Great racing in Paris and Florida, the evolution of decks and my biggest mistakes and success stories at sales

February 2, 2018

Print Friendly, PDF & Email

by Ron Gurfein

I received a really nice note from Clay Horner this week RE: the revised WEG/Gural integrity rule and the delay caused by the Ronnie Burke TCO2 positive. Horner is as anxious as we all are to see the new rule finalized, however the crafters of the document are more concerned with getting it done properly than speeding to a solution.

However, it is a mystery to me as to why Burke’s horse was retested on Saturday and 72 hours later there is no information available as to the results. If in fact the horse came out with the same numbers, or even close, it would shed a totally new light on the subject and put a major kink into the new rule’s process.

Paul Bruce asks: I know you are a fan of both thoroughbred and standardbred racing. What did you think of the big races in Paris and South Florida?

What a great weekend it was for the racing industry. A fabulous finish to the Prix d’ Amerique, providing us with one of the best races we have seen from Paris in years. Plus, the $16 million show from Stronachland (Gulfstream Park). Although very predictable, it was a social event in south Florida. We had the opportunity to see the last races of two great horses — one won easily as was expected, the other beaten by a great drive and there was no shame in his defeat. Gun Runner and jockey Florent Geroux destroyed a very suspect field in the second edition of the Pegasus, a race where you put up $1 million for a place in the gate and don’t have to name the horse till a later date, strange but true. Thinking as a trainer it’s a good bet for you, not so good for the owner as there were 12 entered and all received at least $650,000. However, that meant that eight owners lost $350,000. I could see that if there was no big favorite it could work out better. Of note, when they were saddling Gun Runner the horse identifier checked the tattoo and nodded his okay and with that Steve Asmussen said, “Thank God we brought the right horse.” Although the undercard was lacking and the cost of admission exorbitant, the crowd was great and the beautiful people were out in force. I even spotted a few standardbed folks in attendance.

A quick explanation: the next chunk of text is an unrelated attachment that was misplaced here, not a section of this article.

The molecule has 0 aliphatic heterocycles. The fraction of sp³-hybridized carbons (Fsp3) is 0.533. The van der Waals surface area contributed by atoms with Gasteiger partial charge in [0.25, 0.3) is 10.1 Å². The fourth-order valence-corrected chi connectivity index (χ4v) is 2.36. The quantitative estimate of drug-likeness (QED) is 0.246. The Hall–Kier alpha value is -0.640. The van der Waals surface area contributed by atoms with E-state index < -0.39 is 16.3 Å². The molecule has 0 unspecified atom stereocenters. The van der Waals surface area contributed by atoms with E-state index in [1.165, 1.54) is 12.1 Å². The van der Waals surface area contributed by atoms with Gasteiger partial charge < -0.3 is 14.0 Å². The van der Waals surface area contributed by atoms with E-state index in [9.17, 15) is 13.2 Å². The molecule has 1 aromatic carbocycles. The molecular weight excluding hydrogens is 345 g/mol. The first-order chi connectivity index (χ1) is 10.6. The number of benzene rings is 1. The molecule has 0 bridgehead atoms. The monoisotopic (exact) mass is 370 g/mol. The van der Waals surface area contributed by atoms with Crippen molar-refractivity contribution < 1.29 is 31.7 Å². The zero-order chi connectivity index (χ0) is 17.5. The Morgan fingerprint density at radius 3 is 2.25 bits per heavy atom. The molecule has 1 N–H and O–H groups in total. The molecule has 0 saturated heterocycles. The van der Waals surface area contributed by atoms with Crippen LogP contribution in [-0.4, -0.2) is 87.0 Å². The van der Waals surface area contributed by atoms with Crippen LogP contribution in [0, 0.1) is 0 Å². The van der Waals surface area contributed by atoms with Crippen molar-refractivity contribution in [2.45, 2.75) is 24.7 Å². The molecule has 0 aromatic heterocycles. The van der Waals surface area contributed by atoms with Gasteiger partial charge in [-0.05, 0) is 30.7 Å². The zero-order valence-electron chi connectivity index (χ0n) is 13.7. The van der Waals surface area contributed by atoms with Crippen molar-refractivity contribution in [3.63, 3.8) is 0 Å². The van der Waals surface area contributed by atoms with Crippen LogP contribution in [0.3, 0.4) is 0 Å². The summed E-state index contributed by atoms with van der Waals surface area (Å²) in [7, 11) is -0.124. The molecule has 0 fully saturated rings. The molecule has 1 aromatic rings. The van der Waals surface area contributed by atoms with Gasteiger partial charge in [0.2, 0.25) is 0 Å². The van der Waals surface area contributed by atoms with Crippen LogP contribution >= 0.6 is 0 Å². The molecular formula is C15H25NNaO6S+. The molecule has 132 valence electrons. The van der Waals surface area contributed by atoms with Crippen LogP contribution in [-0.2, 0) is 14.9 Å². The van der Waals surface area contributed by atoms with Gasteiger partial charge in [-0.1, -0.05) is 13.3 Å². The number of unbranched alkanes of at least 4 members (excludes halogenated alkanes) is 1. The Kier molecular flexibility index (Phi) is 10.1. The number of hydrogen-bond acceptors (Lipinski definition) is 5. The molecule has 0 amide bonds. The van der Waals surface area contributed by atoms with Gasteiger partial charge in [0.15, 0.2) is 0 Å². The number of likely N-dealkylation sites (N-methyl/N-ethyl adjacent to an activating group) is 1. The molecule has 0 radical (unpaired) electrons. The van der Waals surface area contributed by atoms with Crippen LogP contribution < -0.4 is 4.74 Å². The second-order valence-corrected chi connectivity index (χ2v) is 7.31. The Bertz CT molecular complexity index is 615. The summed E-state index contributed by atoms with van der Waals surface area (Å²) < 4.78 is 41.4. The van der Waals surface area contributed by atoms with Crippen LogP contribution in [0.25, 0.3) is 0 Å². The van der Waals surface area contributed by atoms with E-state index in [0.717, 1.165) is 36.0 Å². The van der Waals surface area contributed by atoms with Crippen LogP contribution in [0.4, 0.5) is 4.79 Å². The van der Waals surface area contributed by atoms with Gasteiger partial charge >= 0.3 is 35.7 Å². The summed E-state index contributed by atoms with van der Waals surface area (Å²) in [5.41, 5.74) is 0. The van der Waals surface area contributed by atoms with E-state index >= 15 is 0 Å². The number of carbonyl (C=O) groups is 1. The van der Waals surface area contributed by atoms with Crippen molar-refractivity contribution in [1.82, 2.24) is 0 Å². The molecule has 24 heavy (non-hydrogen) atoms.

Sixteen hours later, after more reformations than I care to enumerate, the Prix d’Amerique was contested in Paris at the Vincennes Race Course, which is, in my opinion, the best racing surface in the sport. The favorite, Propulsion, an American horse bred and raised by Elizabeth Caldwell in Kentucky finished a very creditable third within a length of the winner Readly Express driven by Björn Goop. Bold Eagle the morning line favorite after a gutsy stretch performance had to settle for second-place money.

Something I found very interesting is that they bet $40 million on the entire Gulfstream card and the bet 40 million euros or $49,350,000 on the Prix d’Amerique alone. There were no statistics on the total Paris card available.

Paul London asks: I noticed that a trainer had a trotter race exceptionally well and in a post race interview he said, “We pulled the shoes.” I am confused as to what the rules are, can you shed some light on the subject?

Paul, I hate to say it, but there are no rules. It seems to me that it is up to the discretion of the racing commission in the various localities as to whether this situation is addressed. There should be uniform rules for this and many other things like medication. Hopefully this will eventually happen. For now you are at the mercy of the equipment checker most of whom are very thorough and you should check the changes that appear on the TV screen. At most of the Pennsylvania tracks you will see this horse “no front shoes.” Don’t look for it now because the only trainer I know of that will pull shoes in the dead of winter is me and I am in sunny south Florida writing a column for your entertainment.